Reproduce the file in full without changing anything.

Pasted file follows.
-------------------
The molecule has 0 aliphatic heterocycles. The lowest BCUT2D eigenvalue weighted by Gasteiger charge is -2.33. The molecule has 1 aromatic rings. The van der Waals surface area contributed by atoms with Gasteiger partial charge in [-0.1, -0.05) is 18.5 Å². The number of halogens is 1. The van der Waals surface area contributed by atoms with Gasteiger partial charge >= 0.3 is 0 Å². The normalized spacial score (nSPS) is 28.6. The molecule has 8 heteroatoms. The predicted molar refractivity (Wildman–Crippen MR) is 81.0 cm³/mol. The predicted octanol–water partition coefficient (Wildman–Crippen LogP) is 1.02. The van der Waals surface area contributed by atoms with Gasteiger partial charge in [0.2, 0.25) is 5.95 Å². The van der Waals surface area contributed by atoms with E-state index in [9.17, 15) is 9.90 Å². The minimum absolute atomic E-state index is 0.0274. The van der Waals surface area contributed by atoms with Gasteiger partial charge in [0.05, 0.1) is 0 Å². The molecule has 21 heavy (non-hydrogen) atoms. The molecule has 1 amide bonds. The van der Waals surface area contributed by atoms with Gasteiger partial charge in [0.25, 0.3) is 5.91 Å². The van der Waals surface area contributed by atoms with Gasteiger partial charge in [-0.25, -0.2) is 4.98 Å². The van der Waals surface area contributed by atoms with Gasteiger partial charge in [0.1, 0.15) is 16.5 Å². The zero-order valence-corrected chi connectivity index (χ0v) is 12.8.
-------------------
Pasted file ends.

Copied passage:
The molecule has 0 aliphatic heterocycles. The lowest BCUT2D eigenvalue weighted by Gasteiger charge is -2.33. The molecule has 1 aromatic rings. The van der Waals surface area contributed by atoms with Gasteiger partial charge in [-0.1, -0.05) is 18.5 Å². The number of halogens is 1. The van der Waals surface area contributed by atoms with Gasteiger partial charge >= 0.3 is 0 Å². The normalized spacial score (nSPS) is 28.6. The molecule has 8 heteroatoms. The predicted molar refractivity (Wildman–Crippen MR) is 81.0 cm³/mol. The predicted octanol–water partition coefficient (Wildman–Crippen LogP) is 1.02. The van der Waals surface area contributed by atoms with Gasteiger partial charge in [0.2, 0.25) is 5.95 Å². The van der Waals surface area contributed by atoms with E-state index in [9.17, 15) is 9.90 Å². The minimum absolute atomic E-state index is 0.0274. The van der Waals surface area contributed by atoms with Gasteiger partial charge in [0.05, 0.1) is 0 Å². The molecule has 21 heavy (non-hydrogen) atoms. The molecule has 1 amide bonds. The van der Waals surface area contributed by atoms with Gasteiger partial charge in [0.25, 0.3) is 5.91 Å². The van der Waals surface area contributed by atoms with Gasteiger partial charge in [-0.25, -0.2) is 4.98 Å². The van der Waals surface area contributed by atoms with Gasteiger partial charge in [0.1, 0.15) is 16.5 Å². The zero-order valence-corrected chi connectivity index (χ0v) is 12.8.